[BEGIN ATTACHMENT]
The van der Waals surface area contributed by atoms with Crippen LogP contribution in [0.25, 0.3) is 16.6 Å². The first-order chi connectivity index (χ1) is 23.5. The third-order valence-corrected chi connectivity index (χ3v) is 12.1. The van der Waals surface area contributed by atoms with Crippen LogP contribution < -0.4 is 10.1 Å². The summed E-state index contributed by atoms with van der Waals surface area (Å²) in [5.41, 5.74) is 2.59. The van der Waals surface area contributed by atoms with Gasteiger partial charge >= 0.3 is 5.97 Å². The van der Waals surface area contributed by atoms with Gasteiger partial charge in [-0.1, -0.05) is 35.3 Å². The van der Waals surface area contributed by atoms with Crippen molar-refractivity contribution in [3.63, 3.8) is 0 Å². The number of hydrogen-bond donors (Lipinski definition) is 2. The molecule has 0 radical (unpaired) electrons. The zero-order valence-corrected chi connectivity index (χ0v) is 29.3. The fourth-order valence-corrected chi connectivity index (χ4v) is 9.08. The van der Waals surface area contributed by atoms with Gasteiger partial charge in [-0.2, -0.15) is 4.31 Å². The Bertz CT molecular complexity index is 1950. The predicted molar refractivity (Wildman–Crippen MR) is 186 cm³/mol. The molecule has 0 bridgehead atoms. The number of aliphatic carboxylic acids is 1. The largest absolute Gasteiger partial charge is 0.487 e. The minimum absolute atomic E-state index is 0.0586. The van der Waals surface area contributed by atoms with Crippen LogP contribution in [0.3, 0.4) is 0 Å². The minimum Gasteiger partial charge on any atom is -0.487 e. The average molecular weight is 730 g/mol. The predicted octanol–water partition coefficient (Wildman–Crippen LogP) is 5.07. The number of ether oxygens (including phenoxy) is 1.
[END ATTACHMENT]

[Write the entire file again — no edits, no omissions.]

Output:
The van der Waals surface area contributed by atoms with Crippen LogP contribution in [0.25, 0.3) is 16.6 Å². The first-order chi connectivity index (χ1) is 23.5. The third-order valence-corrected chi connectivity index (χ3v) is 12.1. The van der Waals surface area contributed by atoms with Crippen LogP contribution < -0.4 is 10.1 Å². The summed E-state index contributed by atoms with van der Waals surface area (Å²) in [5.41, 5.74) is 2.59. The van der Waals surface area contributed by atoms with Gasteiger partial charge >= 0.3 is 5.97 Å². The van der Waals surface area contributed by atoms with Gasteiger partial charge in [-0.1, -0.05) is 35.3 Å². The van der Waals surface area contributed by atoms with Crippen molar-refractivity contribution in [3.63, 3.8) is 0 Å². The number of hydrogen-bond donors (Lipinski definition) is 2. The molecule has 0 radical (unpaired) electrons. The zero-order valence-corrected chi connectivity index (χ0v) is 29.3. The fourth-order valence-corrected chi connectivity index (χ4v) is 9.08. The van der Waals surface area contributed by atoms with Gasteiger partial charge in [-0.2, -0.15) is 4.31 Å². The Bertz CT molecular complexity index is 1950. The predicted molar refractivity (Wildman–Crippen MR) is 186 cm³/mol. The molecule has 0 bridgehead atoms. The number of aliphatic carboxylic acids is 1. The largest absolute Gasteiger partial charge is 0.487 e. The minimum absolute atomic E-state index is 0.0586. The van der Waals surface area contributed by atoms with Crippen LogP contribution in [0.3, 0.4) is 0 Å². The minimum Gasteiger partial charge on any atom is -0.487 e. The average molecular weight is 730 g/mol. The predicted octanol–water partition coefficient (Wildman–Crippen LogP) is 5.07. The number of ether oxygens (including phenoxy) is 1.